Plants & Flowers Found in Eastern Washington
Using native plants and flowers in an Eastern Washington garden has several advantages. The plants will have evolved defenses to cope with the area's insects and disease microorganisms. They'll be comfortable with your soil and weather, requiring less water and fertilizer than non-natives. Finally, the plants offer food, shelter and pollen to attract birds, pollinating insects and wildlife to a landscape.
Antelope bitterbush (Purshia tridentata), a rose family shrub, grows 4 to 5 feet high. Its native habitat is on dry slopes at higher elevations from the Pacific Northwest to Arizona. Its short, gray-barked branches have spreading stems that may root where they touch the soil. The branches also produce single, tubular creamy-white flowers between May and July. Deep green, three-lobed leaves curl up in hot weather to expose gray, down undersides. The Lady Bird Johnson Wildflower Center recommends drought-tolerant antelope bitterbush for erosion control. Plant it in full sun and dry soil.
Common snowberry (Symphoricarpos albus) is a small shrub of the honeysuckle family. Reaching 2 to 5 feet high and 4 to 6 feet wide, snowberry forms thickets on hillsides except in the Deep South. Its open branches have delicate, hollow-stemmed twigs. It bears small clusters of bell-shaped white or pink blossoms between wigs during June and July. White berries responsible for the shrub's name follow the flowers, becoming brown as they age. Common snowberry is a source of food and shelter for several species of songbirds and small mammals.The Missouri Botanical Garden has selected the snowberry cultivar 'Hancock' as one of its Plants of Merit. Standing up to 18 inches high, it has arching stems and pink or coral-colored, instead of white, berries. The berries remain on the bushes well into winter for an additional season of garden color. Plant snowberry in full sun to shade and poor, sandy or gravelly pH-neutral soil. It handles dry and moist locations. Eating the snowberries may cause diarrhea and vomiting.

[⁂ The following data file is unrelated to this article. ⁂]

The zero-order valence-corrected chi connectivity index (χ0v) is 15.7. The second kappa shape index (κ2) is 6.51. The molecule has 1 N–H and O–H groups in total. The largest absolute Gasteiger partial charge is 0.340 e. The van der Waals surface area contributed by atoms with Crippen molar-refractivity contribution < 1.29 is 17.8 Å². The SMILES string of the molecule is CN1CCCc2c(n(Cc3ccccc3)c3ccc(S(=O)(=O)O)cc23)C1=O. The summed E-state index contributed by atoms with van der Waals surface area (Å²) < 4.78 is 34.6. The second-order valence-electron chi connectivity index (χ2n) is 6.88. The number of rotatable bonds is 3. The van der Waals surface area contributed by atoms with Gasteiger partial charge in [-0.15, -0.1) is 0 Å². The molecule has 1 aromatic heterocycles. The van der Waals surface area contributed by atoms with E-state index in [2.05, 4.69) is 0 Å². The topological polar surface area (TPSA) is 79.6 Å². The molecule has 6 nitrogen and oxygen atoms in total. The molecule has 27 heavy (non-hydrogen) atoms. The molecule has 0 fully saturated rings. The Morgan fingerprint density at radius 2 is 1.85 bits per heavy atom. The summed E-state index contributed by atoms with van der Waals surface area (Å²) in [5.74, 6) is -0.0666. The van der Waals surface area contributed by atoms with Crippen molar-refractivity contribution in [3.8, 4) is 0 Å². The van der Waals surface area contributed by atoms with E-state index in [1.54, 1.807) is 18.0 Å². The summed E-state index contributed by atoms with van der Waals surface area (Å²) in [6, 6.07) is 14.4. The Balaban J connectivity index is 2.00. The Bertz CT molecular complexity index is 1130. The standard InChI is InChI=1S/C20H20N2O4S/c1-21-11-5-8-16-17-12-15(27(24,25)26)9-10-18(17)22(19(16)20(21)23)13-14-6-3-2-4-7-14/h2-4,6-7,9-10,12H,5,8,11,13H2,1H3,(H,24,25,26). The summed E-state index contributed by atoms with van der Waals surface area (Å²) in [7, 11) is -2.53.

Purple sage (Salvia dorrii) is the mint family perennial made famous in Zane Grey's Western classic, "The Riders of the Purple Sage." It grows wild in the dry, open areas of Eastern Washington. Standing 2 to 3 feet high and at least as wide, it has silvery foliage and multiple, often thorny branches. In May and June dramatic spikes of blue-violet flowers rise above and complement its silvery leaves. Purple sage needs dry, extremely well-drained soil and full sun.